Ever resistant to change, humans have a habit of stalling their own progress. Think about it, we were reluctant to use Pascal’s first mechanical calculator in the 1640s, and reluctant to use the first modern computers in the 1970s.
Even in today’s world, old habits still die hard. However, the latest invention to take flight is the cloud (pun intended). While some business owners remain skeptical, others have embraced cloud computing, knowing that just like calculators and computers, the technology has improved the way their business operates and so is here to stay. In fact, a recent survey released by Brother International, a global supplier of office equipment, reveals that 21 percent of businesses plan to spend most of their IT budget on cloud-based file sync and share technologies, while another 28 percent say their technology expenditure will be geared toward mobile devices to support remote workers.
You might not want to explore cloud computing just yet, and that’s completely fine. But if you want to leverage the power of the cloud and are considering migrating to the platform, read on. Here, we’ll talk about some things you need to keep in mind to make sure your transition is a breeze and that you’ll be able to make the most out of the technology.
Understand the cloud
Cloud computing provides numerous benefits to businesses, including real-time collaboration, enhanced worker mobility, generous data storage capacities, and various applications simplified and streamlined to help maximize worker efficiency. Take some time to learn about various cloud features and applications to determine how they differ and which ones are best suited for your business model.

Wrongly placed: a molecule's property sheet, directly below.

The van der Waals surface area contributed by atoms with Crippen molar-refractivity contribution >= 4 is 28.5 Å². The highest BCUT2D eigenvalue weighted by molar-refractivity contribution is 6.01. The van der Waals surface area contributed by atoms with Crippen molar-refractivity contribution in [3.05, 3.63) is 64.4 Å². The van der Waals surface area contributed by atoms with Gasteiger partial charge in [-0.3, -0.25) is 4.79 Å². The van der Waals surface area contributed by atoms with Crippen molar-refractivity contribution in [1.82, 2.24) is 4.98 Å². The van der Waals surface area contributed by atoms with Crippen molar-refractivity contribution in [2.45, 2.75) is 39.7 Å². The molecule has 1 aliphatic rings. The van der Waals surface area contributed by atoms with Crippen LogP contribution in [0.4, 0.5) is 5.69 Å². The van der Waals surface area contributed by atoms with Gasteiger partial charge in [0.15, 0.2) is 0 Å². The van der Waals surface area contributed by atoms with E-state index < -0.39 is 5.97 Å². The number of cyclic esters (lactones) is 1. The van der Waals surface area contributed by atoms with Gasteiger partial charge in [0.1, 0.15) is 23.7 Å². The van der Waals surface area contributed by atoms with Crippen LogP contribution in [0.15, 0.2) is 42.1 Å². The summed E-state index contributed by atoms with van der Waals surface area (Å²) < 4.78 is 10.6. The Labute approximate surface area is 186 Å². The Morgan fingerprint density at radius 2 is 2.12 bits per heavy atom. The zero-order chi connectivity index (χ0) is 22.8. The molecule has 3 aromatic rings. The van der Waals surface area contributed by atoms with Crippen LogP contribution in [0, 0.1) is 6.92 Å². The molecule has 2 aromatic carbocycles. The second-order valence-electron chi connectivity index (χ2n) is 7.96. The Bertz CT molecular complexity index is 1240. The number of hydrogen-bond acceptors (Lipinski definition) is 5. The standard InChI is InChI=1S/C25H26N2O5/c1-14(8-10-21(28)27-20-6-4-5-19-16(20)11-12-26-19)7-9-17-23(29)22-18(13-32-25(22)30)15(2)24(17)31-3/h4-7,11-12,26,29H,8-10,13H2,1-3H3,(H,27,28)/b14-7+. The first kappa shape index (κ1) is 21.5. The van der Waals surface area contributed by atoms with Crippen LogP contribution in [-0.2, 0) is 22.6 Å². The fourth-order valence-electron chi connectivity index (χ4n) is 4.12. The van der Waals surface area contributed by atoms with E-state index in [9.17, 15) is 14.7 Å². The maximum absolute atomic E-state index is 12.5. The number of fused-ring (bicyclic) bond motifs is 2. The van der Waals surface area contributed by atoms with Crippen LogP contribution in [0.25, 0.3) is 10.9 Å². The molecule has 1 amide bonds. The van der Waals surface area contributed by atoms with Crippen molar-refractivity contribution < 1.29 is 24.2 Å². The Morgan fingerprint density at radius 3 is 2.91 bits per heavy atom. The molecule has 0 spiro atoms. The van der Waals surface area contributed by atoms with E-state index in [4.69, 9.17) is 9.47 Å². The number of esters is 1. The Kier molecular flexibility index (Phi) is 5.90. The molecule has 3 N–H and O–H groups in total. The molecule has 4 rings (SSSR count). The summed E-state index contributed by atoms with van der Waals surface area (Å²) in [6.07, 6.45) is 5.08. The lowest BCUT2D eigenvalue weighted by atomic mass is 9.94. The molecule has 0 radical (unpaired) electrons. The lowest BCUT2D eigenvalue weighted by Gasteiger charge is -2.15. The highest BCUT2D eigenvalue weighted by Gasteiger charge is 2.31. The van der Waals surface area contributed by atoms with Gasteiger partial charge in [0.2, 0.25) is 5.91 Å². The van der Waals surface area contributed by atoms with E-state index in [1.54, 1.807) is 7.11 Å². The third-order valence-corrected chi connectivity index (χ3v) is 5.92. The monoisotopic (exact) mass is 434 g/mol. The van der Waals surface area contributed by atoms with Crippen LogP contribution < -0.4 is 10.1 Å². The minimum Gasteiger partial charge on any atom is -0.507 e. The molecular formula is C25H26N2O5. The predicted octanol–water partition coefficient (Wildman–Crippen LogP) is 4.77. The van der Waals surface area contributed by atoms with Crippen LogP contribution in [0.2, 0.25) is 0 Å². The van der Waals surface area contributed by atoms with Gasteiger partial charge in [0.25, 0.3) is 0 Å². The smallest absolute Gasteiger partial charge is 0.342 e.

Understand your business
Because the cloud can be customized to meet your specific needs, it’s important to ask yourself what your business needs are. Do you have a large mobile workforce? Do you need to scale rapidly with minimal upfront capital? What cloud-based collaboration tools will benefit your business?
If your business requires that your employees travel frequently, cloud applications like Office 365 could be particularly useful for you (Office 365 is equally applicable to employees working in the office). If your employees handle customer information every day, you should consider a CRM software like Microsoft Dynamics CRM Online.
Choose the right option
There are three types of cloud platforms: public, private and hybrid clouds. Each has its own benefits and drawbacks. Public clouds are highly cost-effective but come with greater security risks, while private clouds are much more customizable but are often more costly. Hybrid clouds, on the other hand, are highly scalable and flexible because they allow you to choose elements from both public and private clouds; however, they’re also more expensive. Since most vendors don't offer all three options, we recommend you talk to different vendors to see which types of cloud platforms they offer.
Try before you buy
If you’re not sure about moving to the cloud at your company, go for a trial run to get a better understanding of how it can benefit your business. Many cloud computing tools today have a free 30-day trial period, enough to give you a good idea of how the technology works and whether it will be right for your business.
Get feedback from your employees